Tuesday, October 21, 2014 by Hunter Johns
Will music about teenage boredom ever become irrelevant? In the wrong hands, sure it would. Had I been alive in the 90s, I would probably have become bored with the enormous catalog of songs dealing with boredom and the people feeling it. In truth, I don’t think the subject matter was in itself boring; actually I, like a lot of people my age, find boredom to be pretty relatable. It’s the insincerity of this music aimed at presumably suburban teenagers that makes my eyes glaze over. Did Billy Joe Armstrong actually “sit around and watch the tube” like he claimed to do in “Longview”? Did he ever “twiddle his thumbs for an hour or two”? Doubtful; he lived the lifestyle of a celebrity, and probably never once twiddled his thumbs after the release of “Dookie.”
So then why would I like a band like the Bots? After all, their subject matter is similar to the 90s punk I’ve grown tired of. Their new record Pink Palms might have an original, modern sound, but kernels of Green Day et al. can be heard now and again. How can I believe The Bots to be sincere when I think the opposite about a like-minded movement? It’s because I, like my millennial predecessors, believe that these people really mean it when they say, “I’m bored, and I bet you are too.” I may be wrong, but that’s not really the point.
The Bots are guitarist/vocalist Mikaiah and drummer Anaiah Lei, brothers aged 20 and 17, respectively. Since they started playing together at 15 and 12, they’ve gone on to get increasing attention, even landing a spot on the Vans Warped Tour and the Afropunk Festival with the Bad Brains. (See their recent appearance on NPR’s Tiny Desk Top.) Damon Albarn, of Blur and Gorillaz, has even mentioned the band as a favorite of his, and lent his touch to their latest effort. Their new album Pink Palms is The Bots’ fifth release, and their second since signing with FADER.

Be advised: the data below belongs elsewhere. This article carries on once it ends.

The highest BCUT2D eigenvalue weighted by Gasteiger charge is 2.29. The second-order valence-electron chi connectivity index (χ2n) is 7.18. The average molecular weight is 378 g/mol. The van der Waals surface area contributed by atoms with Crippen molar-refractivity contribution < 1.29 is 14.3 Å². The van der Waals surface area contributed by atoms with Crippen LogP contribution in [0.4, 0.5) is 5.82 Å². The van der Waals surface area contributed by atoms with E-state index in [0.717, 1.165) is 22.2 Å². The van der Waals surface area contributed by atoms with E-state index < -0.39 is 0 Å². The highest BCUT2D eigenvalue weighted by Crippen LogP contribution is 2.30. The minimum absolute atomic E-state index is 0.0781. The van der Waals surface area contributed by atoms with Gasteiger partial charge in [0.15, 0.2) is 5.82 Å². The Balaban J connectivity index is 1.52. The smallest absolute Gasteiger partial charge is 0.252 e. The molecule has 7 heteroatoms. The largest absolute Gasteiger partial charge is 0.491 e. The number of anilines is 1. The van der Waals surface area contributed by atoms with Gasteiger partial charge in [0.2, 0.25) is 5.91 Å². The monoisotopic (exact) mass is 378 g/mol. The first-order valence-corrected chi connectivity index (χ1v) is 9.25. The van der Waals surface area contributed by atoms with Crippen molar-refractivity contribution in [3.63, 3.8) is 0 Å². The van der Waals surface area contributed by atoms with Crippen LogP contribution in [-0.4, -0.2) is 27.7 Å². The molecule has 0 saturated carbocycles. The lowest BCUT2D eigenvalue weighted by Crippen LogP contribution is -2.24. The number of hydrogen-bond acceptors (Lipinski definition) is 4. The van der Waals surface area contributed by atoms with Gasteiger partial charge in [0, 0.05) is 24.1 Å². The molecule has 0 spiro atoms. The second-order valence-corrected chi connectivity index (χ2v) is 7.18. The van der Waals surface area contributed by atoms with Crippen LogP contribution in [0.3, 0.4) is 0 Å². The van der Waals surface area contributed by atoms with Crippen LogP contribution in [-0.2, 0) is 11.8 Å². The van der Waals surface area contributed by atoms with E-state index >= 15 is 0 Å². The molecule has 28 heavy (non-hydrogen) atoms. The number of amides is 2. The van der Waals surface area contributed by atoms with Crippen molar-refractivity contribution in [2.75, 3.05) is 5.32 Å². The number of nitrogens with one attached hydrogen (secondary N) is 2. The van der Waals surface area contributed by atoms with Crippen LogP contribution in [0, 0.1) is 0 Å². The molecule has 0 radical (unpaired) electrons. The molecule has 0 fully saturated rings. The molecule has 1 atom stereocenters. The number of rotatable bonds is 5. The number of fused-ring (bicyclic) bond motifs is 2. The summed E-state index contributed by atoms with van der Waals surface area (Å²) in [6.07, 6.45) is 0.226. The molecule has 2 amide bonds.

Pink Palms starts with “Ubiquitous”; a light synth line quickly gives way to the garage-rock noise that defines their sound. The track is one of the heavier on the record, and sounds most like some of their earlier work on songs like “I Like Your Style” from 2012’s EP Sincerely Sorry. The track that follows “Ubiquitous” is more telling of the record’s tone; “Blinded”, track number two, alternates between bluesy guitar riffs, moody verses, and a nasty, soaring chorus, all of which still fit into one overriding statement. The Lei brothers use the same formula for the angrier “Won”, then again on the surf-punk “All I Really Want,” though each song stands out on its own. While I was listening to “Pink Palms,” I often worried that The Bots would get lost in all the energy they play with, or lose me for lack of energy; they stay out of either territory, possibly due to the hand of Albarn, a man well versed in harnessed musical energy. He guides the band’s energy through the canyons they might have fallen in, and warns them against flying too high.
If I were to recommend one track from Pink Palms, it would be “All of Them (Wide Awake).” On this track, the band shows the full potential of what they can be (and already are). The song features far less garage band thrash than most other songs on the album, but the energy is still there. Here, The Bots sound less like a band from the garage and more like one from, I don’t know, maybe a few hundred feet down the driveway. What I mean to say is that The Bots are maturing. They’ve made a record that stands on its own two feet, one that sounds as good through headphones as it does live at one of their shows. This particular song is emblematic of that maturity, as well as the record as a whole.
Perhaps The Bots won’t stay bored forever. Maybe there will come a day when I’m no longer moved by their odes to inactivity and idleness. But for now, I believe that when The Bots tell me they twiddle their thumbs, they really twiddle their thumbs.
Hunter Johns is a junior covering music for The Lightning Rod. His album reviews are published weekly on Tuesdays.